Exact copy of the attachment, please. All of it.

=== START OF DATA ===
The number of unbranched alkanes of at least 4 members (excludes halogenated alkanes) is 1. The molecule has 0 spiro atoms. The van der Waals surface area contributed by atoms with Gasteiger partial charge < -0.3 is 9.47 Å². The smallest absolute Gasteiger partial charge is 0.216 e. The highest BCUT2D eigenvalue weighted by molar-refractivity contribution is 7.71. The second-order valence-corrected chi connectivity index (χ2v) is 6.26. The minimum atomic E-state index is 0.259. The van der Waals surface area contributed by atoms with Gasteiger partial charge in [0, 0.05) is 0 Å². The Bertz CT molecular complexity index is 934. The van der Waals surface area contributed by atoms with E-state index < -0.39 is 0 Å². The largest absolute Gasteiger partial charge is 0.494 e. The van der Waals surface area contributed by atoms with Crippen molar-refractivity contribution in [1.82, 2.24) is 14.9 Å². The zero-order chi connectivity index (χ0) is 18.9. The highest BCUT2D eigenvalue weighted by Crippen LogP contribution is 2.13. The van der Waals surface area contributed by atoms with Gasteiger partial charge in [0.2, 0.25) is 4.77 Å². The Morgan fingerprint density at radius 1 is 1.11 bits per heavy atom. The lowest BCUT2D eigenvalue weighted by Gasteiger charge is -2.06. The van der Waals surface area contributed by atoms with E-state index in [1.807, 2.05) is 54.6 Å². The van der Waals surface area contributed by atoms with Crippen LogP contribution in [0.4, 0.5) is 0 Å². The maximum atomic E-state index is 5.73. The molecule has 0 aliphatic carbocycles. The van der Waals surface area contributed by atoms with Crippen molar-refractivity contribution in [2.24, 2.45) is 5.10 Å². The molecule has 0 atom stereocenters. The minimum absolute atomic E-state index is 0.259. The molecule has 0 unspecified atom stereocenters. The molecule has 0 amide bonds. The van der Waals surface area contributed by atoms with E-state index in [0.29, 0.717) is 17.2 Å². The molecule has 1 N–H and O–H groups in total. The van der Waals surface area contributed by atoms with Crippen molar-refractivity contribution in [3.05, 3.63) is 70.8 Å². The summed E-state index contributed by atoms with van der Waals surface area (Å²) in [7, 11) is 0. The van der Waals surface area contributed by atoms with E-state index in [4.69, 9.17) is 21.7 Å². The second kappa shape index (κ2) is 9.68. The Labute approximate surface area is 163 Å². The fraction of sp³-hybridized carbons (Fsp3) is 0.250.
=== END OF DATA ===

The number of unbranched alkanes of at least 4 members (excludes halogenated alkanes) is 1. The molecule has 0 spiro atoms. The van der Waals surface area contributed by atoms with Gasteiger partial charge < -0.3 is 9.47 Å². The smallest absolute Gasteiger partial charge is 0.216 e. The highest BCUT2D eigenvalue weighted by molar-refractivity contribution is 7.71. The second-order valence-corrected chi connectivity index (χ2v) is 6.26. The minimum atomic E-state index is 0.259. The van der Waals surface area contributed by atoms with Gasteiger partial charge in [0, 0.05) is 0 Å². The Bertz CT molecular complexity index is 934. The van der Waals surface area contributed by atoms with E-state index < -0.39 is 0 Å². The largest absolute Gasteiger partial charge is 0.494 e. The van der Waals surface area contributed by atoms with Crippen molar-refractivity contribution in [1.82, 2.24) is 14.9 Å². The zero-order chi connectivity index (χ0) is 18.9. The highest BCUT2D eigenvalue weighted by Crippen LogP contribution is 2.13. The van der Waals surface area contributed by atoms with Gasteiger partial charge in [0.2, 0.25) is 4.77 Å². The Morgan fingerprint density at radius 1 is 1.11 bits per heavy atom. The lowest BCUT2D eigenvalue weighted by Gasteiger charge is -2.06. The van der Waals surface area contributed by atoms with E-state index in [1.807, 2.05) is 54.6 Å². The van der Waals surface area contributed by atoms with Crippen LogP contribution in [0.4, 0.5) is 0 Å². The maximum atomic E-state index is 5.73. The molecule has 0 aliphatic carbocycles. The van der Waals surface area contributed by atoms with Crippen molar-refractivity contribution in [2.24, 2.45) is 5.10 Å². The molecule has 0 atom stereocenters. The minimum absolute atomic E-state index is 0.259. The molecule has 0 unspecified atom stereocenters. The molecule has 0 amide bonds. The van der Waals surface area contributed by atoms with E-state index in [0.29, 0.717) is 17.2 Å². The molecule has 1 N–H and O–H groups in total. The van der Waals surface area contributed by atoms with Crippen molar-refractivity contribution in [3.05, 3.63) is 70.8 Å². The summed E-state index contributed by atoms with van der Waals surface area (Å²) in [7, 11) is 0. The van der Waals surface area contributed by atoms with E-state index in [4.69, 9.17) is 21.7 Å². The second kappa shape index (κ2) is 9.68. The Labute approximate surface area is 163 Å². The fraction of sp³-hybridized carbons (Fsp3) is 0.250.